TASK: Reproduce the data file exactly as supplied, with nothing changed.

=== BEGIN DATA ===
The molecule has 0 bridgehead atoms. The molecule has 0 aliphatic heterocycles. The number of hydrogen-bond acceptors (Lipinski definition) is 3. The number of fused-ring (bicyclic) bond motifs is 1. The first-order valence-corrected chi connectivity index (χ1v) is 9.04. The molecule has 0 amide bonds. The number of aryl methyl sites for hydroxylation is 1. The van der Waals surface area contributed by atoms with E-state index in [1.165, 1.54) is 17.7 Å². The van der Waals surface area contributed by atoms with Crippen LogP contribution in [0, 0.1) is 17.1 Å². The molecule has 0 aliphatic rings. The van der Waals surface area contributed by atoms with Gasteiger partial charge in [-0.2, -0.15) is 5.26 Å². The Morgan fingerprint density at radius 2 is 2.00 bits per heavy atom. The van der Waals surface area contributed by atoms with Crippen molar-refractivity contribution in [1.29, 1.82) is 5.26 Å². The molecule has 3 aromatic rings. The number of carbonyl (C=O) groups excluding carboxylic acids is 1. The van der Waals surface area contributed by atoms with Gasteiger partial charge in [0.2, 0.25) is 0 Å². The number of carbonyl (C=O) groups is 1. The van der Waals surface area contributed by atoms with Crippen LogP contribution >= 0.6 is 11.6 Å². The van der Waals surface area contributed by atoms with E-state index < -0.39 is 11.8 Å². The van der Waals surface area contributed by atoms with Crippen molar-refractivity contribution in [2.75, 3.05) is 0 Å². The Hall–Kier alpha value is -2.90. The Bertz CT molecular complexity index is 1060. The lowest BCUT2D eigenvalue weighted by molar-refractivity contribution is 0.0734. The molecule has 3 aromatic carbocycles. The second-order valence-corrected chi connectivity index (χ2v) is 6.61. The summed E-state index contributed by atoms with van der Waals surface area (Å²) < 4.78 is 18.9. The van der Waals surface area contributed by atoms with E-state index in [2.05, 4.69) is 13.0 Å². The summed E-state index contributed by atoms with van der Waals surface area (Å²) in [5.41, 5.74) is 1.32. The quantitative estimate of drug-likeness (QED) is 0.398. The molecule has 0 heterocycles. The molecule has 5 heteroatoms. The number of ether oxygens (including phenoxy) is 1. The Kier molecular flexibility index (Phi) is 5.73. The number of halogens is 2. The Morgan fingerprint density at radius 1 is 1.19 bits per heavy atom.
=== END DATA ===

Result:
The molecule has 0 bridgehead atoms. The molecule has 0 aliphatic heterocycles. The number of hydrogen-bond acceptors (Lipinski definition) is 3. The number of fused-ring (bicyclic) bond motifs is 1. The first-order valence-corrected chi connectivity index (χ1v) is 9.04. The molecule has 0 amide bonds. The number of aryl methyl sites for hydroxylation is 1. The van der Waals surface area contributed by atoms with E-state index in [1.165, 1.54) is 17.7 Å². The van der Waals surface area contributed by atoms with Crippen LogP contribution in [0, 0.1) is 17.1 Å². The molecule has 0 aliphatic rings. The van der Waals surface area contributed by atoms with Gasteiger partial charge in [-0.2, -0.15) is 5.26 Å². The Morgan fingerprint density at radius 2 is 2.00 bits per heavy atom. The van der Waals surface area contributed by atoms with Crippen molar-refractivity contribution in [1.29, 1.82) is 5.26 Å². The molecule has 3 aromatic rings. The number of carbonyl (C=O) groups excluding carboxylic acids is 1. The van der Waals surface area contributed by atoms with Gasteiger partial charge in [0.2, 0.25) is 0 Å². The number of carbonyl (C=O) groups is 1. The van der Waals surface area contributed by atoms with Crippen LogP contribution >= 0.6 is 11.6 Å². The van der Waals surface area contributed by atoms with E-state index < -0.39 is 11.8 Å². The van der Waals surface area contributed by atoms with Crippen molar-refractivity contribution in [2.75, 3.05) is 0 Å². The Hall–Kier alpha value is -2.90. The Bertz CT molecular complexity index is 1060. The lowest BCUT2D eigenvalue weighted by molar-refractivity contribution is 0.0734. The molecule has 3 aromatic carbocycles. The second-order valence-corrected chi connectivity index (χ2v) is 6.61. The summed E-state index contributed by atoms with van der Waals surface area (Å²) < 4.78 is 18.9. The van der Waals surface area contributed by atoms with E-state index in [2.05, 4.69) is 13.0 Å². The summed E-state index contributed by atoms with van der Waals surface area (Å²) in [5.41, 5.74) is 1.32. The quantitative estimate of drug-likeness (QED) is 0.398. The molecule has 0 heterocycles. The molecule has 5 heteroatoms. The number of ether oxygens (including phenoxy) is 1. The Kier molecular flexibility index (Phi) is 5.73. The number of halogens is 2. The Morgan fingerprint density at radius 1 is 1.19 bits per heavy atom.